Thursday, 20 August 2009

DBMM Report Card Results – Part 3

Introduction

This is the third part of of my look at the results from a recent online survey into player’s attitudes to DBMM.

Playing The Game
Four questions in the survey were designed to assess how the rules where used during a game:
Needing the rulebook – 62% of players needed to refer to the rulebook during a game.  In contrast 25% did not.
Using the standard play sheet – 41% of players regularly used the standard play sheet during games.  45% did not.
Referring to the rulebook – 42% of players agreed they had difficulty consulting the rulebook during a game. 40% did not.
Using the Commentary – 39% of player found the Commentary useful during games.  14% did not.
What is most striking is the relatively small number of neutral responses to the first three questions above: 13, 13 and 18% respectively.  Unlike the distribution of responses in Parts 1 & 2 the distribution differs a touch from that you’d expect with almost a double humped, “polarised” or possibly even bimodal distribution.  It’s tempting to suggest that there are two distinct groups of players.

One question offered sixteen potential problem areas.  Looking at the data there’s two or three distinct groupings of interest.  The first consists of the least frequent (problem areas experienced during a game):

Average Problems No Problems
Overlaps 3.55 ± 0.98 14% 57%
Setting up 3.34 ± 1.13 32% 57%
Turning to face 3.18 ± 1.02 31% 42%

The next consists of the four most frequent (problem areas experienced during a game):

Average Problems No Problems
Superior grading 2.49 ± 1.26 62% 26%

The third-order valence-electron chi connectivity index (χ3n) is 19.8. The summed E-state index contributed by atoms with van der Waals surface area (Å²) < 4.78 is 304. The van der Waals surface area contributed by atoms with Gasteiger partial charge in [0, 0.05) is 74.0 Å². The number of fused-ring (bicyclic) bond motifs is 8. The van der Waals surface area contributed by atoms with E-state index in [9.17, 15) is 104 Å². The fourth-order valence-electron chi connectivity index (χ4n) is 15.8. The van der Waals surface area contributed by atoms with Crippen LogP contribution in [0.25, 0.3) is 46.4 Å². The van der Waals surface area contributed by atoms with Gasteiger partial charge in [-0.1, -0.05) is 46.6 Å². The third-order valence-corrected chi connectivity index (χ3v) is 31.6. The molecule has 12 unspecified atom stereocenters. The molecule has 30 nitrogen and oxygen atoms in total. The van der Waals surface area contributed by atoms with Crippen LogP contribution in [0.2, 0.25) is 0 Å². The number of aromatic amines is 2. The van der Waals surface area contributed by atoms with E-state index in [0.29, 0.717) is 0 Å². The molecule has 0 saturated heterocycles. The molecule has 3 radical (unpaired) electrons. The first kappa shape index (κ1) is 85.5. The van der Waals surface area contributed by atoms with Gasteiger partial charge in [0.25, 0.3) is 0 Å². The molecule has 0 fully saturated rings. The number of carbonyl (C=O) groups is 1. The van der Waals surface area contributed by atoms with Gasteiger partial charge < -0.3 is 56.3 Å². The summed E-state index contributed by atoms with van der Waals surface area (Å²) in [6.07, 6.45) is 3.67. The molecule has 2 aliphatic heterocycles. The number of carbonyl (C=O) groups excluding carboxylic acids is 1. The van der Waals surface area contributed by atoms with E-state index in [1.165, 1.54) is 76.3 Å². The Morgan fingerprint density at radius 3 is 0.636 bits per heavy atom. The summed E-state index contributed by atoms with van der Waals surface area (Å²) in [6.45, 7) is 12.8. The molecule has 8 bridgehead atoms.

Threat zones 2.75 ± 1.12 50% 37%
Spontaneous advance 2.74 ± 1.14 48% 31%
Extra move to line up 2.79 ± 1.16 45% 31%

The final group consists of four aspects that scored close to average but contained large percentage that experienced problems:

Average Problems No Problems
Irregular PIP costs 3.03 ± 1.17 41% 38%
Bound specific CFs 3.05 ± 1.36 39% 39%
Baggage 2.97 ± 1.20 38% 38%
Rear support factors 3.13 ± 1.22 35% 42%

Placing rear support in this last group is a close call (it could actually go in the middle group) but the fact that over a third of respondents had experienced a problem swayed me.

The last two groups are a mix of concepts and mechanisms:  all would benefit from clarification in version 1.1 but I doubt that the concepts will be fully addressed.

Relationships & Correlations

I was curious to see if there was a “double whammy” relationship between the frequency of rulebook use and the difficulty in consulting it:

Difficulty with rules Frequency Count
1 (Strongly agree) 4.29 ± 0.76 7
2 4.16 ± 1.09 43
3 (Neutral) 3.36 ± 0.85 22
4 3.20 ± 1.22 40
5 (Strongly disagree) 2.00 ± 0.82 7

There’s a nice correlation here.  Players who very rarely referred to the rulebook (score of 1 - 2 for frequency) did not find it difficult to consult the rulebook during a game (score of 4 - 5 for difficulty). The reverse holds true too.  This looks to me like the rule book is letting down those that need it the most.

Next I looked at two or three possible relationships to see if there’s an obvious explanation for the “polarised” distribution of the responses in the two questions about the rulebook.  Only two are worth reporting in detail.

Taking the overall rating first: